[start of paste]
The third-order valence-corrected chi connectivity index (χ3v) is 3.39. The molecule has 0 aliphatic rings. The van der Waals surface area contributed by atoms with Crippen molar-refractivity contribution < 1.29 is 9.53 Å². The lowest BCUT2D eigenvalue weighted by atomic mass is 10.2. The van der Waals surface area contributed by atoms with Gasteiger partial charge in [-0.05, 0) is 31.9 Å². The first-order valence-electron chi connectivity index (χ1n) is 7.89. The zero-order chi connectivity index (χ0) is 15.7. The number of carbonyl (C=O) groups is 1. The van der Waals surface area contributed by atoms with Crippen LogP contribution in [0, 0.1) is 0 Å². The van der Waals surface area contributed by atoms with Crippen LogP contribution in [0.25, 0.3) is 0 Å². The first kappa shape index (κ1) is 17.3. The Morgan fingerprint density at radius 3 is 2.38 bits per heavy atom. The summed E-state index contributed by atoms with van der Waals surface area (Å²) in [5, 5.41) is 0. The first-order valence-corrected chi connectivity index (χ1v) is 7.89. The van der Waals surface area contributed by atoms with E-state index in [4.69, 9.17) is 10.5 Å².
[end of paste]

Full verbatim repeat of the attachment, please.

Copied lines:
The third-order valence-corrected chi connectivity index (χ3v) is 3.39. The molecule has 0 aliphatic rings. The van der Waals surface area contributed by atoms with Crippen molar-refractivity contribution < 1.29 is 9.53 Å². The lowest BCUT2D eigenvalue weighted by atomic mass is 10.2. The van der Waals surface area contributed by atoms with Gasteiger partial charge in [-0.05, 0) is 31.9 Å². The first-order valence-electron chi connectivity index (χ1n) is 7.89. The zero-order chi connectivity index (χ0) is 15.7. The number of carbonyl (C=O) groups is 1. The van der Waals surface area contributed by atoms with Crippen LogP contribution in [0, 0.1) is 0 Å². The van der Waals surface area contributed by atoms with Crippen LogP contribution in [0.25, 0.3) is 0 Å². The first kappa shape index (κ1) is 17.3. The Morgan fingerprint density at radius 3 is 2.38 bits per heavy atom. The summed E-state index contributed by atoms with van der Waals surface area (Å²) in [5, 5.41) is 0. The first-order valence-corrected chi connectivity index (χ1v) is 7.89. The van der Waals surface area contributed by atoms with E-state index in [4.69, 9.17) is 10.5 Å².